Thursday, 25 September 2014

Raptors, shorebirds & terns

Cockles Bridge - 0900hrs - warm, dry sunny, w 2 - We kicked off at the bridge scanning for bits and bobs. Pretty soon we`d racked up several Marsh Harriers and Buzzards, at least 15 Kestrels and singles of Peregrine and Sparrowhawk. Mipits, Linnets, Yellow Wags and a Raven moved over and the stubble field opposite held at least 20 Skylarks, plus five Reed Buntings in the hedgerow.
Springfield Bridge - More raptors of the same ilk here plus a mixed flock of 50 Yellow Wagtails, Mipits and Reed Buntings. Great White and Little Egrets were on the lake and several Bearded Tits pinged from the reedbed. On the chicken sheds more Yellow Wags, a Chiffchaff and Black Redstart.
Galloways - A scan for chats revealed at least 10 Stonechats and two Wheatears, but little else.
Scotney - Slow going here with the main interest a flock of 100 Yellow Wags and Mipits, plus all the usual wildfowl and feral geese. On the way to the bird reserve for lunch we noted a Little Owl near Lydd.

                                Knots, Greatstone Beach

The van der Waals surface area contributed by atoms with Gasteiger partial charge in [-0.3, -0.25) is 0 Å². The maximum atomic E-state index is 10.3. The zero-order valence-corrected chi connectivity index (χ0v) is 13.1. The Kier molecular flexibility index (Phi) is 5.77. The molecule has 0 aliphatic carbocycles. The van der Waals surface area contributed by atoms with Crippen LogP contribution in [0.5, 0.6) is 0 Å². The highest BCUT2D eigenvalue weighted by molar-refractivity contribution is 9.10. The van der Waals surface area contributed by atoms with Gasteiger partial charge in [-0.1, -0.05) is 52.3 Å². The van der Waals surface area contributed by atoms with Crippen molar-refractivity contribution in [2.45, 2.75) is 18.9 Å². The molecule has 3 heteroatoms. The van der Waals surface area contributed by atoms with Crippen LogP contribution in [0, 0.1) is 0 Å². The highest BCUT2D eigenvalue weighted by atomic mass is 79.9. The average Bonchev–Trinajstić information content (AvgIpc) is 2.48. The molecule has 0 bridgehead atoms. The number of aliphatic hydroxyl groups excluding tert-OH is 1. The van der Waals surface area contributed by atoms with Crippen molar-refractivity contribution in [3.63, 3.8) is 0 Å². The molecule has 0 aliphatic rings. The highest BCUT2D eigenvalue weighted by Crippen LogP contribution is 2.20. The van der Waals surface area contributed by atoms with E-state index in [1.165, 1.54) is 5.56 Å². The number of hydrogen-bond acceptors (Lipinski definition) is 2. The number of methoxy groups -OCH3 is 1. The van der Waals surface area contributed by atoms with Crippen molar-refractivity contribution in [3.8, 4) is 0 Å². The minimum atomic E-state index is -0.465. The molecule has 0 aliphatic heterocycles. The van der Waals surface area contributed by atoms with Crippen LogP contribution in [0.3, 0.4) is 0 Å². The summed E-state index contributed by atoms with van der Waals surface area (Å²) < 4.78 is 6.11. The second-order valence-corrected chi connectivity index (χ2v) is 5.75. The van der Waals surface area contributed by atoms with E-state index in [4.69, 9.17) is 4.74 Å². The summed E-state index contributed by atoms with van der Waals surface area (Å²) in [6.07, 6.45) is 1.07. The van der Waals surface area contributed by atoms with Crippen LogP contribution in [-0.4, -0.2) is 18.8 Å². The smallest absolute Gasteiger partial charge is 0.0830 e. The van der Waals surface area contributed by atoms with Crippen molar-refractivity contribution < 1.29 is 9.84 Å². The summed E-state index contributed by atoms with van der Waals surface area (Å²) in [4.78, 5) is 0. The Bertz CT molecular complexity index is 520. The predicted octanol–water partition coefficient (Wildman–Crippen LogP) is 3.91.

Greatstone Beach  - Brilliant session here for two hours counting shorebirds as they returned to their feeding grounds on a falling tide. First back was a smart flock of five Knot, followed eventually by 50 Dunlin, 30 Sanderling, 30 Barwits, 10 Turnstone, four Ringed Plover, three Redshanks, 500 Oystercatchers and 300 Curlews. Also, on the sand bars 155 Sandwich Terns, five Common and three Arctic Terns, best of all though was a Little Tern flying along the beach. On the shingle three Wheatears and several large pulses of hirundines south, plus three Grey Seals feeding just offshore.
Dungeness - We finished the day with an hour at the fishing boats where a large party of mostly gulls and Sandwich Terns were plundering a shoal of sprats. In the mix were several Gannets, Kittiwakes, a Red-throated Diver, Guillemot, three Common and one Arctic Terns, plus an Arctic Skua harrying the terns.
Another good days birding around the peninsula with, once again, Kestrels all over the place.

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